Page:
The writer-director Adam Kalderon renders his film with style and rich psychology.
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By Kyle Turner
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“Competitive sports are a tragedy for the body and soul,” Paloma (Nadia Kucher), the house mother at a dumpy training camp for swimmers, sagely tells Erez (Omer Perelman Striks). He’s sitting in an ice bath after working out too hard, the literal chains on his back during push-ups causing him to collapse in pain. An indelicate visual metaphor, perhaps, but the writer-director Adam Kalderon nonetheless renders his film “The Swimmer” with style and rich psychology. Sweat pools around the athlete’s body and the thin line between ambition and obsession is entrancingly legible on Striks’s face.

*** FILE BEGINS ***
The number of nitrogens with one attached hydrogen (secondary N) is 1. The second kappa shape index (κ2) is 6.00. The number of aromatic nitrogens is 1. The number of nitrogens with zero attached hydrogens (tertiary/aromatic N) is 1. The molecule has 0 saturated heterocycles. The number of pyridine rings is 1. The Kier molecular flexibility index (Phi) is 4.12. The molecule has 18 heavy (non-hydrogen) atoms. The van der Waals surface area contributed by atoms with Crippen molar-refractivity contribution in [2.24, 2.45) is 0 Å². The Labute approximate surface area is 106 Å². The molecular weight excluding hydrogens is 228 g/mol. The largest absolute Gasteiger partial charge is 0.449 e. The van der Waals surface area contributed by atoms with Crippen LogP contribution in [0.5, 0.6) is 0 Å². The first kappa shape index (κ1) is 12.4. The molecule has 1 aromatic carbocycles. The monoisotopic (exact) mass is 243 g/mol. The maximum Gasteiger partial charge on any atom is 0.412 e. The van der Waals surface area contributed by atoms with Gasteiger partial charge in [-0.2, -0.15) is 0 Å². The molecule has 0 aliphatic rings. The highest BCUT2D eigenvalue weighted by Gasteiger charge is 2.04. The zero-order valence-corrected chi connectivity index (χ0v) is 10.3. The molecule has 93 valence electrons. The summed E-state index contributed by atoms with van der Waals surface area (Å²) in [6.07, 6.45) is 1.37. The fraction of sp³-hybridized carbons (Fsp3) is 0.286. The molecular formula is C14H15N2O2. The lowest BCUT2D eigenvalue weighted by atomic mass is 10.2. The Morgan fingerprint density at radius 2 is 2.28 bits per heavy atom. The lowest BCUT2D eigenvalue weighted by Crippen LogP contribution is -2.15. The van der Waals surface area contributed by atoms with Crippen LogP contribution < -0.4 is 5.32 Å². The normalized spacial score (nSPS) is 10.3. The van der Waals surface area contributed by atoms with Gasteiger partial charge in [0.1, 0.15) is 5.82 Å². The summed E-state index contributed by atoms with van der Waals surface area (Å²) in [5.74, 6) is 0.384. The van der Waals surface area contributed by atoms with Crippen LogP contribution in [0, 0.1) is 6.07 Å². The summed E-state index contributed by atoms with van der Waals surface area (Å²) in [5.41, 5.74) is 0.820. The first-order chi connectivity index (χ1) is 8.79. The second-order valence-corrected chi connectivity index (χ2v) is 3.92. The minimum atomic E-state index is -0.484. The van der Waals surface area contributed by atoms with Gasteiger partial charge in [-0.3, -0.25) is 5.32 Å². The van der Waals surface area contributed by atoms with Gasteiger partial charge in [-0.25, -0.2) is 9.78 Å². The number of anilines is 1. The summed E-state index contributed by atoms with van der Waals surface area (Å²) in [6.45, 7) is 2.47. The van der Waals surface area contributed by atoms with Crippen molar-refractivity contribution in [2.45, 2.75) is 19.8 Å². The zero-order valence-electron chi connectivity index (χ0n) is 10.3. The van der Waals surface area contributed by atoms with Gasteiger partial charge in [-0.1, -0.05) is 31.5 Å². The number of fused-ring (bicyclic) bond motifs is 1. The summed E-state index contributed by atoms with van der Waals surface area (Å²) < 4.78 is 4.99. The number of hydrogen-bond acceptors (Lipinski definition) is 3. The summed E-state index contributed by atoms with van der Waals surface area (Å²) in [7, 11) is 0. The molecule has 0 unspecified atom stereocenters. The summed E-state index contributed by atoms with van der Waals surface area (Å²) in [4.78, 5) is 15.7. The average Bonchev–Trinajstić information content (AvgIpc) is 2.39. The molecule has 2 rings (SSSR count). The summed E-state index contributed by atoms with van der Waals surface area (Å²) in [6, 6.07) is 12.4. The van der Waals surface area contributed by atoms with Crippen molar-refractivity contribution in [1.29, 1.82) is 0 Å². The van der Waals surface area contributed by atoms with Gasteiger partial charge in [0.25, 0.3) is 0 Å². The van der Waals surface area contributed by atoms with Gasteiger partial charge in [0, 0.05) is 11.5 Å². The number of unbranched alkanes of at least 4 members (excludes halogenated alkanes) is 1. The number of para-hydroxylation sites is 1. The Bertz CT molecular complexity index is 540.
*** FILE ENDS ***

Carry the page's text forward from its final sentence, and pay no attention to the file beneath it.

For Erez, the possibility of an astronomical rise in the world of competitive swimming is on the horizon, just within reach. So is the Olympic dream of his increasingly aggressive and passively homophobic coach, Dima (Igal Reznik). But when Erez finds himself in a somewhat ambiguous tête-à-tête with another swimmer, the almost as good Nevo (Asaf Jonas), he’s torn between what he wants more: sex or success. Dima, ravenous for his own chance at winning, puts the two in psychological warfare with one another.
“The Swimmer” distinguishes itself from other L.G.B.T.Q. sports dramas less in what the story is and more in how it’s told. Kalderon and the cinematographer Ofer Inov make Adonises out of the film’s athletes, but the film goes beyond mere marble-body ogling in its equal attention to the physical, psychological and emotional toll that training takes on Erez and Nevo. Kalderon finds the intensity of desire and competition in the cracks of the statue.
Not rated. In Hebrew, English and Russian, with subtitles. Running time: 1 hour 24 minutes. In theaters.
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